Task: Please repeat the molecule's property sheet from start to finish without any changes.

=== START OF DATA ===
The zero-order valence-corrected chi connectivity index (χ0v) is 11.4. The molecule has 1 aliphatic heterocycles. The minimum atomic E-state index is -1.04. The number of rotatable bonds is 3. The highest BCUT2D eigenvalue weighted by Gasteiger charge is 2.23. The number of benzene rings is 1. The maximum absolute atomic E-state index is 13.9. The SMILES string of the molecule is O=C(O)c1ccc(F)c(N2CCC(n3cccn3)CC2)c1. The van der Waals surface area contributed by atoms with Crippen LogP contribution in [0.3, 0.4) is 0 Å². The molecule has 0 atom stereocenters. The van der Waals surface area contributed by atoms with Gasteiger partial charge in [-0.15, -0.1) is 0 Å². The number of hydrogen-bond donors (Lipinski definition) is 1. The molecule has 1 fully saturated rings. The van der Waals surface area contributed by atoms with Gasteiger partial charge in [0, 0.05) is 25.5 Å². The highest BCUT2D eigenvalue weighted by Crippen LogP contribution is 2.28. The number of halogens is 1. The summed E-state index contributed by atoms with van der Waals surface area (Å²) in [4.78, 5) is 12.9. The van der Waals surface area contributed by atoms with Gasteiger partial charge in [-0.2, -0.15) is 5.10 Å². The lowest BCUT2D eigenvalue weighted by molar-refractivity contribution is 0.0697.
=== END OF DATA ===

The zero-order valence-corrected chi connectivity index (χ0v) is 11.4. The molecule has 1 aliphatic heterocycles. The minimum atomic E-state index is -1.04. The number of rotatable bonds is 3. The highest BCUT2D eigenvalue weighted by Gasteiger charge is 2.23. The number of benzene rings is 1. The maximum absolute atomic E-state index is 13.9. The SMILES string of the molecule is O=C(O)c1ccc(F)c(N2CCC(n3cccn3)CC2)c1. The van der Waals surface area contributed by atoms with Crippen LogP contribution in [0.3, 0.4) is 0 Å². The molecule has 0 atom stereocenters. The van der Waals surface area contributed by atoms with Gasteiger partial charge in [-0.15, -0.1) is 0 Å². The number of hydrogen-bond donors (Lipinski definition) is 1. The molecule has 1 fully saturated rings. The van der Waals surface area contributed by atoms with Gasteiger partial charge in [0, 0.05) is 25.5 Å². The highest BCUT2D eigenvalue weighted by Crippen LogP contribution is 2.28. The number of halogens is 1. The summed E-state index contributed by atoms with van der Waals surface area (Å²) in [4.78, 5) is 12.9. The van der Waals surface area contributed by atoms with Gasteiger partial charge in [-0.2, -0.15) is 5.10 Å². The lowest BCUT2D eigenvalue weighted by molar-refractivity contribution is 0.0697.